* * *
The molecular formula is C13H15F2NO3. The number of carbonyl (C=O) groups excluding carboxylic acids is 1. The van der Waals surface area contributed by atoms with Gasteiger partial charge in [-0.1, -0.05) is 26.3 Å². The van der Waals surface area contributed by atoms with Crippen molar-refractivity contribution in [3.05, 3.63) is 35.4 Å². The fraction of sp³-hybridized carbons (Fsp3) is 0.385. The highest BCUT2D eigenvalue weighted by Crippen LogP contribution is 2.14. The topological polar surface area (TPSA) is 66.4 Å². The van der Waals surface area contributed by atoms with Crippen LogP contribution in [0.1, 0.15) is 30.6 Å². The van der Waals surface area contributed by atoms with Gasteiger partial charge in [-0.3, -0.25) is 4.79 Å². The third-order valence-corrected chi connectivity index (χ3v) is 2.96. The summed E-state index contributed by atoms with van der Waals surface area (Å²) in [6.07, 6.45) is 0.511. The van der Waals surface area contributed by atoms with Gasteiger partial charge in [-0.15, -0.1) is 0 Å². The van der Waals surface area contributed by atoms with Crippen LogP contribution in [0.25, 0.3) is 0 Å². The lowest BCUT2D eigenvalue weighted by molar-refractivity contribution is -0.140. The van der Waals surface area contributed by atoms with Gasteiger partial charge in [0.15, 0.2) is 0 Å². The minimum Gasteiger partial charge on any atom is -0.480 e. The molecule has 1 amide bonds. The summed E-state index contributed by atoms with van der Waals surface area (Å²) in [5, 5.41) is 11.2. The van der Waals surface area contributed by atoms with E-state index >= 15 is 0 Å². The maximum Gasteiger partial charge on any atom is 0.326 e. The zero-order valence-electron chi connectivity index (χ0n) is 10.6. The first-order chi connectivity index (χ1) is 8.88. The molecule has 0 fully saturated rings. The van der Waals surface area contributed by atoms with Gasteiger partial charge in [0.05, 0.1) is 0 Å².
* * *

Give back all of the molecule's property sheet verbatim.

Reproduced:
The molecular formula is C13H15F2NO3. The number of carbonyl (C=O) groups excluding carboxylic acids is 1. The van der Waals surface area contributed by atoms with Gasteiger partial charge in [-0.1, -0.05) is 26.3 Å². The van der Waals surface area contributed by atoms with Crippen molar-refractivity contribution in [3.05, 3.63) is 35.4 Å². The fraction of sp³-hybridized carbons (Fsp3) is 0.385. The highest BCUT2D eigenvalue weighted by Crippen LogP contribution is 2.14. The topological polar surface area (TPSA) is 66.4 Å². The van der Waals surface area contributed by atoms with Crippen LogP contribution in [0.1, 0.15) is 30.6 Å². The van der Waals surface area contributed by atoms with Gasteiger partial charge in [-0.3, -0.25) is 4.79 Å². The third-order valence-corrected chi connectivity index (χ3v) is 2.96. The summed E-state index contributed by atoms with van der Waals surface area (Å²) in [6.07, 6.45) is 0.511. The van der Waals surface area contributed by atoms with Gasteiger partial charge in [-0.15, -0.1) is 0 Å². The van der Waals surface area contributed by atoms with Crippen LogP contribution in [0.25, 0.3) is 0 Å². The lowest BCUT2D eigenvalue weighted by molar-refractivity contribution is -0.140. The van der Waals surface area contributed by atoms with Gasteiger partial charge in [0.15, 0.2) is 0 Å². The minimum Gasteiger partial charge on any atom is -0.480 e. The molecule has 1 amide bonds. The summed E-state index contributed by atoms with van der Waals surface area (Å²) in [5, 5.41) is 11.2. The van der Waals surface area contributed by atoms with E-state index >= 15 is 0 Å². The maximum Gasteiger partial charge on any atom is 0.326 e. The zero-order valence-electron chi connectivity index (χ0n) is 10.6. The first-order chi connectivity index (χ1) is 8.88. The molecule has 0 fully saturated rings. The van der Waals surface area contributed by atoms with Gasteiger partial charge in [0.05, 0.1) is 0 Å².